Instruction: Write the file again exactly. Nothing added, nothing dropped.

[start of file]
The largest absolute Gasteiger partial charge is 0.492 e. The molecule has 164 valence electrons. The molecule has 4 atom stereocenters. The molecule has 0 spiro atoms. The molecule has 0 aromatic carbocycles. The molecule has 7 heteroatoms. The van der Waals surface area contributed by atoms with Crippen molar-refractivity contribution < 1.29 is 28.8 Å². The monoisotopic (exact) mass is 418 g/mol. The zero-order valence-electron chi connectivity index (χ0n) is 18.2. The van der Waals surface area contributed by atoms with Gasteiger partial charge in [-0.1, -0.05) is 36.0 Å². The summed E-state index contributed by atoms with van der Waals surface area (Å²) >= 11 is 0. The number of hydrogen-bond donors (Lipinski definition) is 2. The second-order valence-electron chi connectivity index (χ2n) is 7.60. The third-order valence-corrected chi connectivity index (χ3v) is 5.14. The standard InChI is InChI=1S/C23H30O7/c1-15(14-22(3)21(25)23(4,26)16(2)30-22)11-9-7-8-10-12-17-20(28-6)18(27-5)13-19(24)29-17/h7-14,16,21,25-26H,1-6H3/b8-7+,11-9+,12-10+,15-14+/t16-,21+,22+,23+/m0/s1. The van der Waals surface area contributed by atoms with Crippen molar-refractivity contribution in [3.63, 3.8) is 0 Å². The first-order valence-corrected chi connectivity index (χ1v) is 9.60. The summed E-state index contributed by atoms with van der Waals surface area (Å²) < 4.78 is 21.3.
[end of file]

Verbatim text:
The largest absolute Gasteiger partial charge is 0.492 e. The molecule has 164 valence electrons. The molecule has 4 atom stereocenters. The molecule has 0 spiro atoms. The molecule has 0 aromatic carbocycles. The molecule has 7 heteroatoms. The van der Waals surface area contributed by atoms with Crippen molar-refractivity contribution < 1.29 is 28.8 Å². The monoisotopic (exact) mass is 418 g/mol. The zero-order valence-electron chi connectivity index (χ0n) is 18.2. The van der Waals surface area contributed by atoms with Gasteiger partial charge in [-0.1, -0.05) is 36.0 Å². The summed E-state index contributed by atoms with van der Waals surface area (Å²) >= 11 is 0. The number of hydrogen-bond donors (Lipinski definition) is 2. The second-order valence-electron chi connectivity index (χ2n) is 7.60. The third-order valence-corrected chi connectivity index (χ3v) is 5.14. The standard InChI is InChI=1S/C23H30O7/c1-15(14-22(3)21(25)23(4,26)16(2)30-22)11-9-7-8-10-12-17-20(28-6)18(27-5)13-19(24)29-17/h7-14,16,21,25-26H,1-6H3/b8-7+,11-9+,12-10+,15-14+/t16-,21+,22+,23+/m0/s1. The van der Waals surface area contributed by atoms with Crippen molar-refractivity contribution in [3.63, 3.8) is 0 Å². The first-order valence-corrected chi connectivity index (χ1v) is 9.60. The summed E-state index contributed by atoms with van der Waals surface area (Å²) < 4.78 is 21.3.